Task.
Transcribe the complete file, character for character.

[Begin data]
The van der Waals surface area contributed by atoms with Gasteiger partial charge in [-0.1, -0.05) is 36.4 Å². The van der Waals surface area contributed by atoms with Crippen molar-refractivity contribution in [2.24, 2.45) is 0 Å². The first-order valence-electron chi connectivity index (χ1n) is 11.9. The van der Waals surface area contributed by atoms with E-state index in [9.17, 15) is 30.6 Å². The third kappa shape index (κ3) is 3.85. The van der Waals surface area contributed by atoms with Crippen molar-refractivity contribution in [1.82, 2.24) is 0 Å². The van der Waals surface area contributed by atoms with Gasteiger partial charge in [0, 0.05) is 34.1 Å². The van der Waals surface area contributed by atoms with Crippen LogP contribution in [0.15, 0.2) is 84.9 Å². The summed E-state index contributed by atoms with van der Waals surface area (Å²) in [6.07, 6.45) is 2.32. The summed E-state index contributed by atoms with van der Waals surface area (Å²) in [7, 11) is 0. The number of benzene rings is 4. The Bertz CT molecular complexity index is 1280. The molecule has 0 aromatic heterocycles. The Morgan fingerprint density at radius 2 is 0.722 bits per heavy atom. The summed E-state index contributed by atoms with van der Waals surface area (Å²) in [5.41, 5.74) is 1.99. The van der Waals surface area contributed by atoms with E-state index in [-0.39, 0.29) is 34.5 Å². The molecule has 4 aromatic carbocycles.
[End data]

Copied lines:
The van der Waals surface area contributed by atoms with Gasteiger partial charge in [-0.1, -0.05) is 36.4 Å². The van der Waals surface area contributed by atoms with Crippen molar-refractivity contribution in [2.24, 2.45) is 0 Å². The first-order valence-electron chi connectivity index (χ1n) is 11.9. The van der Waals surface area contributed by atoms with E-state index in [9.17, 15) is 30.6 Å². The third kappa shape index (κ3) is 3.85. The van der Waals surface area contributed by atoms with Crippen molar-refractivity contribution in [1.82, 2.24) is 0 Å². The van der Waals surface area contributed by atoms with Gasteiger partial charge in [0, 0.05) is 34.1 Å². The van der Waals surface area contributed by atoms with Crippen LogP contribution in [0.15, 0.2) is 84.9 Å². The summed E-state index contributed by atoms with van der Waals surface area (Å²) in [6.07, 6.45) is 2.32. The summed E-state index contributed by atoms with van der Waals surface area (Å²) in [7, 11) is 0. The number of benzene rings is 4. The Bertz CT molecular complexity index is 1280. The molecule has 0 aromatic heterocycles. The Morgan fingerprint density at radius 2 is 0.722 bits per heavy atom. The summed E-state index contributed by atoms with van der Waals surface area (Å²) in [5.41, 5.74) is 1.99. The van der Waals surface area contributed by atoms with E-state index in [-0.39, 0.29) is 34.5 Å². The molecule has 4 aromatic carbocycles.